Throughout the range of white-tailed deer, greater than 85 % of their overall diet consists of browse, forbs, and mast.

Browse and forbs are the most important forages supplying the nutritional needs of deer because they provide over 80% of the diet in all seasons except during autumn. Mast is highly preferred, so its presence drives the seasonal variation in forage selection. Mast consumption increases from 11% during summer (primarily soft mast, such as berries) up to 28% during autumn (primarily hard mast, such as acorns). Leaf buds and evergreen leaves are especially important during winter in northern areas. A wide variety of agricultural crops are used readily whenever available because they tend to be highly nutritious, palatable and readily digestible.

Do’s and Don’ts of Feeding Deer

Old man winter has shown mercy this year, and both the deer and hunters are grateful! With that being said, we still have the rest of February and March to get through before “green life” returns to our neck of the woods. Once spring does arrive, turkey fans won’t be the only thing we see shoot up. Fresh protein rich food sources will also spring up, and once again flourish in the hardwoods and in our food plots. While the country is still in old man winter’s frozen grip, this spring green up is in sight and with it, the end of a 4 month long struggle for life. Deer are hurting right now, maybe not as bad as previous years, but don’t let the lack of snowfall fool you. It is this struggle that we hunters start to become concerned about this time of year and as a result, we naturally feel obligated to intervene. This intervention is often in the form of a bag of “deer corn”, and it could spell disaster for you. Feeding deer during the winter is not a subject to lightly dismiss as a “common sense subject”, there is a right way and a wrong and in some situations fatal way to do it. To understand every piece that is required before feeding deer during the winter, we first need to take a walk in the shoes of a whitetail.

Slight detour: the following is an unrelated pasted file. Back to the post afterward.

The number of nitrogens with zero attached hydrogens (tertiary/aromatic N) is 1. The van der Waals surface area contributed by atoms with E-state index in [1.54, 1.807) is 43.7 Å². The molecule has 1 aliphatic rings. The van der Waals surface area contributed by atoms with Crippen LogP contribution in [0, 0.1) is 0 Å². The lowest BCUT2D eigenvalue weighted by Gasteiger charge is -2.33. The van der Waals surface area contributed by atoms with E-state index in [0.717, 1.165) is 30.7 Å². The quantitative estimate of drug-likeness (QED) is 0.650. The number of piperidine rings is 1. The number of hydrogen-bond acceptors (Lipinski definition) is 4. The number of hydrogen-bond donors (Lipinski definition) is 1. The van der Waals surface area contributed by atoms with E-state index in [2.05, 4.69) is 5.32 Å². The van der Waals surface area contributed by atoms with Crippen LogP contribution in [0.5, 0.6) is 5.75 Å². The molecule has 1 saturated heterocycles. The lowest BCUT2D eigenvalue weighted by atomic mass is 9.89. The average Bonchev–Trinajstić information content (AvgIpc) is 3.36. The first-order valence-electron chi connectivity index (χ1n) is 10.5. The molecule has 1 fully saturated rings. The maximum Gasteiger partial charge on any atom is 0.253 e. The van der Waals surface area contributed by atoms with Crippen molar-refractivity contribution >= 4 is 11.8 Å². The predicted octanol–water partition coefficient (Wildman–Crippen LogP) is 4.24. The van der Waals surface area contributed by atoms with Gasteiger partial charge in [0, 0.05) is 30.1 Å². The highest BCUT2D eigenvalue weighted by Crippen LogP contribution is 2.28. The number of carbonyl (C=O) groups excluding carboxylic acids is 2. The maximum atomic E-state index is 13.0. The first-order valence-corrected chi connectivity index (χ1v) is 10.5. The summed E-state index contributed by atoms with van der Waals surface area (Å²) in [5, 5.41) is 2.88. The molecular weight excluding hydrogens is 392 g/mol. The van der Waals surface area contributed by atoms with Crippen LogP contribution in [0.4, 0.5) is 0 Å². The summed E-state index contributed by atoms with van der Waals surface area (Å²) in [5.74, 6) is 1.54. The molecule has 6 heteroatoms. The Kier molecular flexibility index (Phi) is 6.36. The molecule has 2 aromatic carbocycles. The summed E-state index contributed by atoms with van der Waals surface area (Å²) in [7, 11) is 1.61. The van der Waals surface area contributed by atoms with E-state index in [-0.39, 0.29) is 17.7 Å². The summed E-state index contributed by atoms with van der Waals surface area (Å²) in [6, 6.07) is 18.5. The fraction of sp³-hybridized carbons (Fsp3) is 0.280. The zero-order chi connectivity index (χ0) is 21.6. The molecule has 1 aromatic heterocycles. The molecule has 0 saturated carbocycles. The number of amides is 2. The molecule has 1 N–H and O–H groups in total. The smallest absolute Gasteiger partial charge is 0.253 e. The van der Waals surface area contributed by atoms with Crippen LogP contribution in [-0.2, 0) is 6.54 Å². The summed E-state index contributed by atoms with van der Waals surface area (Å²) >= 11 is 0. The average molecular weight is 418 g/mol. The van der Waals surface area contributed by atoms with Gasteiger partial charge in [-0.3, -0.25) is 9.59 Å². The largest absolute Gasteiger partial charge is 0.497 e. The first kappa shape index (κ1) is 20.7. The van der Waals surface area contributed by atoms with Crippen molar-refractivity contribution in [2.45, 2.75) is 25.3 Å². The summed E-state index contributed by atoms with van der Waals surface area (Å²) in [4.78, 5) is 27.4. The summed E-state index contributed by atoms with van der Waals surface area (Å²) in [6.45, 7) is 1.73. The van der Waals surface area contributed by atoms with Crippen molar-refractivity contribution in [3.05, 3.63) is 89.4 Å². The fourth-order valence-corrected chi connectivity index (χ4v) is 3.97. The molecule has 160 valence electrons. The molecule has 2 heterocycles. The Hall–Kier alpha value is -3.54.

Imagine if you will, you’re a hog of a buck, one of those southern Iowa whoppers we all know exist. Its late October your busy eating acorns and stacking up the energy and carbs before the rut, putting on the pounds of fat. You feel your testosterone rising and those little bucks are really pestering you. Once November rolls around your weight is at an astonishing 255 pounds! You’re having fun running does throughout the southern Iowa corn fields and hardwoods, occasionally locking one down in your favorite thicket. It’s all fun and games until that first snowflake falls, then it’s back to survival. Now let’s fast forward to late February, you now weigh 180 pounds, you have shed your antlers, your fat reserves are almost spent, there is no corn left in the fields, and the snow is a foot deep. You need energy and protein to repair your body condition after the long rut. The worst news is that your instincts understand new food isn’t coming anytime soon, and more winter is still likely to be had!